WORKS: Symphony No. 7 (Leningrad)
PERFORMER: Czecho-Slovak RSO/Ladislav Slovák
CATALOGUE NO: 8.550627 DDD
With so few recordings of Shostakovich symphonies available at less than full price, the prospect of a complete cycle from the budget label Naxos is an enticing one, particularly when the discs are attractively presented and feature a conductor who might be expected to possess particular insight into the music.
Sadly, these first releases in the cycle are well below the standards set by Haitink, Järvi, Rozhdestvensky and Mravinsky, who premiered a number of the symphonies and to whom Slovák once worked as an assistant. The playing of the Czecho-Slovak Radio Symphony Orchestra (Bratislava) is decent but completely outclassed by its full-priced rivals. Nor are matters helped by dry, unspectacular recordings which do less than justice to the sharp contrasts and dynamic variety of Shostakovich’s orchestration.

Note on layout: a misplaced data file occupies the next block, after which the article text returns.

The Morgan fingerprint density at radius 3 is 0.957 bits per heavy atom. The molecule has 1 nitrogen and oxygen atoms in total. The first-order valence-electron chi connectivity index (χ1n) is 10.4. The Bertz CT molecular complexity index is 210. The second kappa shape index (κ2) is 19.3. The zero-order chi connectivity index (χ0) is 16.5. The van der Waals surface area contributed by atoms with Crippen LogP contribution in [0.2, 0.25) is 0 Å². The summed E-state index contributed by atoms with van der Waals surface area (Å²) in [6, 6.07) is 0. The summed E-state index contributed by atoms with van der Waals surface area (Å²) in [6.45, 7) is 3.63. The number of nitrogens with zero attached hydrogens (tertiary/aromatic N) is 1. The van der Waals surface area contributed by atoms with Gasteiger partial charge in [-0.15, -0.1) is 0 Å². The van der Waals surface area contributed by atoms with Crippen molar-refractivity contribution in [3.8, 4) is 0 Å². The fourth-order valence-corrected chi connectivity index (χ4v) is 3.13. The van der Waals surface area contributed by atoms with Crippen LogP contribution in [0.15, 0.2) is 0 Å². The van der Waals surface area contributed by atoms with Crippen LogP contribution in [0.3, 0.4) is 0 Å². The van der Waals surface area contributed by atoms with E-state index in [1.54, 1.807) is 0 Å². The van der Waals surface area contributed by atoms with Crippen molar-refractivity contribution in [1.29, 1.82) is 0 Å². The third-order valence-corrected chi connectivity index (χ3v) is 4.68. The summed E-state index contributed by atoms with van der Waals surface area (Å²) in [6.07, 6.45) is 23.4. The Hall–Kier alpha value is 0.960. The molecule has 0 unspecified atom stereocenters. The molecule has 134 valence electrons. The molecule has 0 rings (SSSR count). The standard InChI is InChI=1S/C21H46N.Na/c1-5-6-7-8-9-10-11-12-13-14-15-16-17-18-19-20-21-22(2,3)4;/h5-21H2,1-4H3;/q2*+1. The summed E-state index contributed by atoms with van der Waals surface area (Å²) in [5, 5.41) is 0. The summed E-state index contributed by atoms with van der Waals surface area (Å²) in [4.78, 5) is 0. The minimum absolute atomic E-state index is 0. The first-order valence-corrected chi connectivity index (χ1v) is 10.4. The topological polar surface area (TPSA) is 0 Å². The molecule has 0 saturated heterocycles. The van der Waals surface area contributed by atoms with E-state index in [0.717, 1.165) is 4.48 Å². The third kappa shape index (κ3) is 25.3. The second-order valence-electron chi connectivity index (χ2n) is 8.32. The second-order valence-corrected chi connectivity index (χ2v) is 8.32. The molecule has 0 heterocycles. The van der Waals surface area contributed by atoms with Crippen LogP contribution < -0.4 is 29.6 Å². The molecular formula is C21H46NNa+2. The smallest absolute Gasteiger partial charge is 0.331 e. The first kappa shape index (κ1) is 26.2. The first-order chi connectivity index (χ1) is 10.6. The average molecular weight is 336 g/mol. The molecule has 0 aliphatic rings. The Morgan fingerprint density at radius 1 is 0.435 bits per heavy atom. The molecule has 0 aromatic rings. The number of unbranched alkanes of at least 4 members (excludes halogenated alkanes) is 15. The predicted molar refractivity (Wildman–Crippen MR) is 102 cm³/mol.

The main blame, however, must lie with Slovák himself. Tempi tend to be slow, sometimes verging on ponderous, there is a general lack of rhythmic vitality and momentum, and all too often tension simply drains away. Compared with rival versions, the music comes across as consistently undercharacterised. In Järvi’s hands (Chandos) the famous repeated march theme of the Seventh Symphony starts as a menacing pre-echo of war, builds to a terrifying crescendo and culminates in an unambiguous and vivid portrayal of the fury of battle. With Slovák it is almost comically relaxed and unthreatening, and merely gets louder. In the Eighth, Shostakovich’s heartfelt portrayal of the horrors and suffering of war, Slovák’s slow speeds add neither weight nor intensity, and he comes nowhere near the depth of feeling realised by Mravinsky himself (Philips) in his live recording with the Leningrad Philharmonic. The essentially tragic nature of the smaller-scale 15th Symphony, with its variety of musical quotations from Rossini to Wagner, proves similarly elusive. Haitink (Decca) is outstanding here – and much to be preferred in the Second Symphony, where Shostakovich’s experimental modernism needs surer control to sound convincing (though Slovák has the more idiomatic chorus). David Michaels